Under the Compulsory School Attendance Act, children in Suriname must be provided with the opportunity to attend school between ages 7 and 12.3407 In 2000, the net primary attendance rate was 77.5 percent. School attendance in the rural interior, which was 61.2 percent, is significantly lower than in the rest of the country.3408 The main problems in the education system are high levels of centralization, low quality, and high dropout and repetition rates.3409 In addition, language poses a key problem since school is taught in Dutch and many students do not speak Dutch at home.3410 Although the government covers the majority of primary school costs, parents must pay school registration fees and provide school supplies and uniforms, which are barriers to education for poor and large families.3411 Some school-age children are unable to attend school because they lack transportation, school facilities, or teachers.3412 Facing increasing economic pressures, children reportedly discontinue their education in order to work.3413
Child Labor Laws and Enforcement
The minimum age for employment of children in Suriname is set at 14 years by the Labour Act.3414 Under Article 18 of the Labor Act, children who have reached age 12 may work if it is necessary for training or is specifically designed for children, does not require much physical or mental exertion, and is not dangerous.3415 Article 20 of the Labor Act prohibits children from performing night work or work that is dangerous to their health, life or morals.3416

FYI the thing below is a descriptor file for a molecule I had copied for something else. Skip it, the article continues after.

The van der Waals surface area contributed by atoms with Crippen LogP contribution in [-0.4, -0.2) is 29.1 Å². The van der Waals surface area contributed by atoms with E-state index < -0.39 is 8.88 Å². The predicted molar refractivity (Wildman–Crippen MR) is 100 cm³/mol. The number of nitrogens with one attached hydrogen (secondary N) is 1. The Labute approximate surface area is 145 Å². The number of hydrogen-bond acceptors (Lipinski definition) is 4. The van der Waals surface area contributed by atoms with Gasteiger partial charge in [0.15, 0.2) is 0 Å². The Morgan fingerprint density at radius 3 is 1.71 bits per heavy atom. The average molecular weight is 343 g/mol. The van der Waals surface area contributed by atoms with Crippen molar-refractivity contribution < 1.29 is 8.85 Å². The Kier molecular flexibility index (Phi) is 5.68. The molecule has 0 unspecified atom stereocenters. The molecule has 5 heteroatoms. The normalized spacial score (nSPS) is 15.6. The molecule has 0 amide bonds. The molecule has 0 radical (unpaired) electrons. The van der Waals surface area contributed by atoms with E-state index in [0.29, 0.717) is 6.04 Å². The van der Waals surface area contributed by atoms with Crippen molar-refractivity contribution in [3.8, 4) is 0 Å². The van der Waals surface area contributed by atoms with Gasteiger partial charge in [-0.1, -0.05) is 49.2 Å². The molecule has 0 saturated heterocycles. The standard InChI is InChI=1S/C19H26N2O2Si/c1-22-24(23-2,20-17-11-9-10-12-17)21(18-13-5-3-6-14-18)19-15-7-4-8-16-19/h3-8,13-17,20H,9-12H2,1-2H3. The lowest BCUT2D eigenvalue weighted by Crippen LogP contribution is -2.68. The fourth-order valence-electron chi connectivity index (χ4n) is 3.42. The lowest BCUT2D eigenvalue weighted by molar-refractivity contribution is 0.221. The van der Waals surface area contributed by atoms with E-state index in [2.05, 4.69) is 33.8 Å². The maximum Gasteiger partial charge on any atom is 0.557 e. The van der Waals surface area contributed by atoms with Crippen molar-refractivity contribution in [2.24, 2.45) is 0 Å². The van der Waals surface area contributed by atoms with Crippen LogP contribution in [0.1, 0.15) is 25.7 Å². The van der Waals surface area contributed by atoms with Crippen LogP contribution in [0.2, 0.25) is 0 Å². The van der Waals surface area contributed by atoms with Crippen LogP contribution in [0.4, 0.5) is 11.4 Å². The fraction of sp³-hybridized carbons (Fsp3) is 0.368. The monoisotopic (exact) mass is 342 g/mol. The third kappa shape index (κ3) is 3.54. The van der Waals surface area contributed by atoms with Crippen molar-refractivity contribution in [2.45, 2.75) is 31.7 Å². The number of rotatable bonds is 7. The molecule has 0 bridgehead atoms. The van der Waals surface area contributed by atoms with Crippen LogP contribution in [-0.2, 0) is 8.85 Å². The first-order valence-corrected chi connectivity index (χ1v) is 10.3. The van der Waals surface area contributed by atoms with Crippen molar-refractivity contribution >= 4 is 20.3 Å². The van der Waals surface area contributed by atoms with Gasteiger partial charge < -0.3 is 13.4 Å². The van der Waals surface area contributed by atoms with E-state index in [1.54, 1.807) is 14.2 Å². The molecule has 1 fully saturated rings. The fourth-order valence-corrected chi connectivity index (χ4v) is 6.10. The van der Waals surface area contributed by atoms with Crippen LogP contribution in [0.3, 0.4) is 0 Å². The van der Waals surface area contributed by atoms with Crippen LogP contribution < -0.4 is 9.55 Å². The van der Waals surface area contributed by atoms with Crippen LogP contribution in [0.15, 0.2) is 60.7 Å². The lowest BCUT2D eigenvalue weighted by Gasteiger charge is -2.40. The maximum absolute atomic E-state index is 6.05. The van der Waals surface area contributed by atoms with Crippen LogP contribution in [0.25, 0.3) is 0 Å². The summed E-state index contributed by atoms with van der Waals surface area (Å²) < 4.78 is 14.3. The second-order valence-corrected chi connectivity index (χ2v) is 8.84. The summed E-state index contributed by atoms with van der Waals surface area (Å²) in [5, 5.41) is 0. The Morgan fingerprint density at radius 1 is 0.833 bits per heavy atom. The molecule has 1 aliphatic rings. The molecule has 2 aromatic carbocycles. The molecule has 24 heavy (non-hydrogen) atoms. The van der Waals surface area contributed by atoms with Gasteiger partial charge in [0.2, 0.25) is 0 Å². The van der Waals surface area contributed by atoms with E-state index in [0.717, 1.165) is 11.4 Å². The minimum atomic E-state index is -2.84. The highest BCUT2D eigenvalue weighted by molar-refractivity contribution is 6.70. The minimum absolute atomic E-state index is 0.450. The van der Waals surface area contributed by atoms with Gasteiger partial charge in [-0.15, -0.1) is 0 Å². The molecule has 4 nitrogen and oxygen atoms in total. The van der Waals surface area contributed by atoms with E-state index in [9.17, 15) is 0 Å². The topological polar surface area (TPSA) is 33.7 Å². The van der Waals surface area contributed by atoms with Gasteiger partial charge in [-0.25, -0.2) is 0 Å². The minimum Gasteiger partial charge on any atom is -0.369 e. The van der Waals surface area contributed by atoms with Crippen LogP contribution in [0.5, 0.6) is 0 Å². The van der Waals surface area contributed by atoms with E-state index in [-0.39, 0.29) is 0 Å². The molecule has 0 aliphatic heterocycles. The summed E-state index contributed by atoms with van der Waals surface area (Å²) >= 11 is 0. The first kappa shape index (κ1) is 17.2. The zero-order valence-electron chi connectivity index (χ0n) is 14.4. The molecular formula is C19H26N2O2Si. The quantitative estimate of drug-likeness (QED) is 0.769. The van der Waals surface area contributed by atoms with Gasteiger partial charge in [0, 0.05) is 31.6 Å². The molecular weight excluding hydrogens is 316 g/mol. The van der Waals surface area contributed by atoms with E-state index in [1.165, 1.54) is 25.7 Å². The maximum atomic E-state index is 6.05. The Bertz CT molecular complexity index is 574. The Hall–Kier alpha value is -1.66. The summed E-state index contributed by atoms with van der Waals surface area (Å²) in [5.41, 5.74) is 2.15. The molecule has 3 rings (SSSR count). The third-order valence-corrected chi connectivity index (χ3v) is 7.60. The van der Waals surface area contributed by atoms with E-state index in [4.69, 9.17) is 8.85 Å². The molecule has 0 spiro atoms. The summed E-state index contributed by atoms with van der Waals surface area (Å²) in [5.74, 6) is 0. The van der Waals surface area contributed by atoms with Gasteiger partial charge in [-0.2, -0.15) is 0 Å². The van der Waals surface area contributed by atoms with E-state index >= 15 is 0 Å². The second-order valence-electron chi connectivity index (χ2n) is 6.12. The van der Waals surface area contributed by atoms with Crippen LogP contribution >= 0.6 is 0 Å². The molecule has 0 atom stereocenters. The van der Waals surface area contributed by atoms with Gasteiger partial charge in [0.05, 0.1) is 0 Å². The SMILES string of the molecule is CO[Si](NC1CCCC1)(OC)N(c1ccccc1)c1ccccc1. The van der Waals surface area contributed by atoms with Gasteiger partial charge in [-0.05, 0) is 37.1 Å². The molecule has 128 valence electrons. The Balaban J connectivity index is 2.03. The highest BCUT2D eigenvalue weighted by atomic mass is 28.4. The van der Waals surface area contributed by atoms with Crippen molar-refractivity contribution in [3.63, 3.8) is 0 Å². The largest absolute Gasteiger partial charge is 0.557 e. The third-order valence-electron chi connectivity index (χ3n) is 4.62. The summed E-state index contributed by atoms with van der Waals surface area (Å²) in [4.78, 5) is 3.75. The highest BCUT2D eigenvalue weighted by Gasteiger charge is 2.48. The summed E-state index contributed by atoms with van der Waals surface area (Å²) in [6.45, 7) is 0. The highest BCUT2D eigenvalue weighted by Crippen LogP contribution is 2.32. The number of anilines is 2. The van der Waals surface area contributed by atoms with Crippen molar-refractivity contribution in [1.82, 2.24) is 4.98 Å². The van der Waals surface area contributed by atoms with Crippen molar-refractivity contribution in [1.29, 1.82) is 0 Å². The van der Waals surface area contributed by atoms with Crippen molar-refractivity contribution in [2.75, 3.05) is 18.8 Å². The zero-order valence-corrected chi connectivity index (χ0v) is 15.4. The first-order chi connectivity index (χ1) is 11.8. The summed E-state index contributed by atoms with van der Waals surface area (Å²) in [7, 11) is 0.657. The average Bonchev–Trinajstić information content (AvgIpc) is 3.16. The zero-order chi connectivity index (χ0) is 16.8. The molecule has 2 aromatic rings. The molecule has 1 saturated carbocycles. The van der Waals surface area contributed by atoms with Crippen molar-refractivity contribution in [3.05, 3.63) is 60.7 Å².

The country's Labor Inspection Office, in cooperation with the Juvenile Police Division, enforces child labor laws.3420 Although the government has enacted laws to combat child labor, the legal provisions for implementation of all child labor laws are not yet in place,3421 and enforcement remedies are not adequate, partly because there are too few labor inspectors and a penalty structure that fails to deter employers.3422 About 200 labor inspections are conducted in Suriname annually, but no penalties for child labor violations have been issued, only warnings.3423
The Government of Suriname has not ratified ILO Convention 138 or ILO Convention 182.3424
3391 Department of Labour, Technological Development, and Environment, Request for Information on Efforts by Certain Countries to Eliminate the Worst Forms of Child Labour, October 11, 2002.
3392 ILO-IPEC, Major ILO Donor-funded Projects: Identification, Elimination and Prevention of the Worst Forms of Child Labour in the Anglophone- and Dutch-Speaking Caribbean, ILO Caribbean Office and Multidisciplinary Advisory Team, [online] [cited November 22, 2001]; available from http://www.ilocarib.org.tt/system_links/ projects.htm.
3393 ECPAT International, Suriname, in ECPAT International, [database online] 2002 [cited September 5, 2002], "Protection"; available from http://www.ecpat.net/eng/Ecpat_inter/projects/monitoring/online_database/index.asp.
3394 U.S. Embassy – Paramaribo, unclassified telegram no. 810, October 2001.
3395 Arnold Halfhide, Ambassador, Embassy of the Republic of Suriname, letter to USDOL official, November 29, 2000.
3396 ECPAT International, Suriname, "Protection".